Caleb Cox, to borrow a line from the Brooks & Dunn song “Only In America,” was “looking at the promise of the promised land.”
The General Manager of Cruz Pedregon Racing has visited for the past three years with students at Franklin County High School and Middle School at Brookville, Ind., sharing motivational nuggets of wisdom he picked up along his own career path.
“I bring my firesuit and my helmet, talk about race cars, just kick it with them, and be a kid,” Cox said. “I might be 29 years old, but I’m still a kid. I can relate to all these guys and girls. And I’m just like, ‘Don’t act like I’m some grown-up. I play video games. I just play with race cars for my job.’ I try to tell them, ‘I’m only 10 or 15 years older than you. So I know exactly what you’re going through. I know exactly the seat that you’re in and what your mind’s like right now, so don’t think of me as some old guy who has been through the wringer. It’s just I’m giving you a piece of advice that I think you should listen to.’
“It wasn’t that long ago that I was in those shoes, too, sitting in a classroom, trying to figure out ‘What am I going to do? What am I going to be?’ When you look back at it now, it’s like there were times I could have worked harder, times when I didn’t apply myself, and I feel stupid for doing that,” he said. “I don’t want to have those kids make the same mistakes I did. It was more of an inspirational lesson, showing those kids that you can be whatever you want to be in your life. That was kind of the message that I gave them: If you have goals, if you have dreams, if you have inspirations, you have to work hard for it. It’s not just something you say. It’s something that you believe in, that you do every day.”
Cox was in Brookville at the invitation of Heather Ronnebaum, a former teacher’s aide at both schools for the STEM program Project Lead The Way. They struck up a friendship at Lucas Oil Raceway at Indianapolis. For a decade, Ronnebaum and her husband were crew members for an eight-second Mustang that their friends raced in NMCA competition from Grand Bend, Ontario, to Memphis and Atlanta. She asked Cox to speak to the students. He did, and he made such an impact that she asked him back again and again.
“They were beside themselves,” she said. “He brings an energy. He’s just a powerhouse. He can relate to the kids, and they just love him.”
Cox said, “I came back for my second or third time, and they were building stuff for their STEM class, building some sort of car to go down a track. And one kid actually built a Snap-on dragster. I was kind of proud of that. She told me later that after I left the first time, this kid was either so inspired or so changed – I guess he had a rough time at home – that whatever I said must have clicked with him because he completely did a turnaround. His grades were better. He was more attentive in class. It really kind of kicked him in gear, which made me feel better to see that the kids were actually listening to the words I say.”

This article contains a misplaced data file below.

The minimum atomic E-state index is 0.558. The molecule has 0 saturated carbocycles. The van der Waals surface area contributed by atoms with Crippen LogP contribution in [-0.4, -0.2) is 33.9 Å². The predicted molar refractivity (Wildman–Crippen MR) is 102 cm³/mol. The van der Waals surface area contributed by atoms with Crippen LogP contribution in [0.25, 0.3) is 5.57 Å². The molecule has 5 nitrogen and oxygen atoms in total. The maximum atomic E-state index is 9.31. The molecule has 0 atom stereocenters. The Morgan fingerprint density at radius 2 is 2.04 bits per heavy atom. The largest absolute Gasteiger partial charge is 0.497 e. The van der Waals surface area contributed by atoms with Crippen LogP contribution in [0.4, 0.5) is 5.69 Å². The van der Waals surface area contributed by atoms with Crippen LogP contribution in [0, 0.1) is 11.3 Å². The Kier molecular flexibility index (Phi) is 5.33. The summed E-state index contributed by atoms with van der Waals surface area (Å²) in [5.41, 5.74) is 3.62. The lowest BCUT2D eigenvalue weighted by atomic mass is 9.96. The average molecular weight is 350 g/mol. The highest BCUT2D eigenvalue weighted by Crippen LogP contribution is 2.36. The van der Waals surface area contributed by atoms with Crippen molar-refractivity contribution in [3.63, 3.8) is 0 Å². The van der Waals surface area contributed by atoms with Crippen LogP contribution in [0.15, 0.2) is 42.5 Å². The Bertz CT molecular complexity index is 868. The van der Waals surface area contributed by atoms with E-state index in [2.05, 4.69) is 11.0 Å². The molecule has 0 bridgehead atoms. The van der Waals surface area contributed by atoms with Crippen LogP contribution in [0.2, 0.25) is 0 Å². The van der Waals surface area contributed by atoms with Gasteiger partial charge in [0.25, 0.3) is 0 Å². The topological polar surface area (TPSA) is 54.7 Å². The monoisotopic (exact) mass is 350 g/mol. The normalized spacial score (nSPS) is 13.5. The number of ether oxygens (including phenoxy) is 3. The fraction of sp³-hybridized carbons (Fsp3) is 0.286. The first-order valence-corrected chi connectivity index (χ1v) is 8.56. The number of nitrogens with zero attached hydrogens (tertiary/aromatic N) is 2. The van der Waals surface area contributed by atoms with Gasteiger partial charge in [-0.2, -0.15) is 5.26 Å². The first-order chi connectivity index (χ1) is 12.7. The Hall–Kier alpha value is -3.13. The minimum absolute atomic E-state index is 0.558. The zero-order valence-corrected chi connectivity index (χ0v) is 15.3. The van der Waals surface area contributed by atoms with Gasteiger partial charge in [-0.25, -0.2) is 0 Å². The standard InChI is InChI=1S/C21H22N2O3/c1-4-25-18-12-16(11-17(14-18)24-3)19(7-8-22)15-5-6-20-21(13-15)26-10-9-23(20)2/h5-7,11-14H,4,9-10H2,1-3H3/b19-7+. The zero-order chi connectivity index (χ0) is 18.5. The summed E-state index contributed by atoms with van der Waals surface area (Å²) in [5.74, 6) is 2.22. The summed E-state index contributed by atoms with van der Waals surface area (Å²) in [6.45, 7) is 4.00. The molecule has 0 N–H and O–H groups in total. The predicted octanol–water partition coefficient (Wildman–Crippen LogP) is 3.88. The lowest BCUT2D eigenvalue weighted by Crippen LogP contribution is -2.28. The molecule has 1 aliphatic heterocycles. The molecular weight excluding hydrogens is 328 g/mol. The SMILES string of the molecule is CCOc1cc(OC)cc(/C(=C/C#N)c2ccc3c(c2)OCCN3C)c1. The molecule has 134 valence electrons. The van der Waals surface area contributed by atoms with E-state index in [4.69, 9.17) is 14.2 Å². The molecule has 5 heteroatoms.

Today Ronnebaum is the town’s Teen Librarian, and once again she has invited Cox to Brookville. This time he has something special for Show and Tell. “Even to this day I still get questions: ‘Is Caleb coming back again?’” she said. She recently told them, “Well, I’ve got news for you guys. He’s coming, but this time he’s bringing the car.”
Cox and Pedregon co-crew chief Nick Casertano will be heading down Interstate 74 from Pedregon’s Brownsburg, Ind., shop May 1 to the Franklin County Library at Brookville – with the team’s show car. He’ll fire it up in the library parking lot, where the public is welcome to watch the sensory-overload spectacle.
Many of these students haven’t pondered a future much farther away than the local Owens Corning roofing-shingle plant. Some figure they maybe can get jobs in the next county, helping make caskets and cremation urns at Batesville Caskets or hospital beds and health-care equipment at Hill-Rom. Cox’s mission has been to encourage them to consider all the possibilities. Now Ronnebaum has helped him raise the stakes.
“There’s so many people who don’t know what a Funny Car is. They’re going to find out,” Ronnebaum said. “It gets your blood pumping. It’ll shake, rattle, and roll the whole town of Brookville.
“What I’m trying to do with the event is show kids they can work with their hands and they can make a good living doing it. Not everybody’s cut out for college. And you can support a family and do things. Just because you’ve got dirt under your fingernails does not mean you’re not just as worthy as the guy who’s got four years of college,” she said.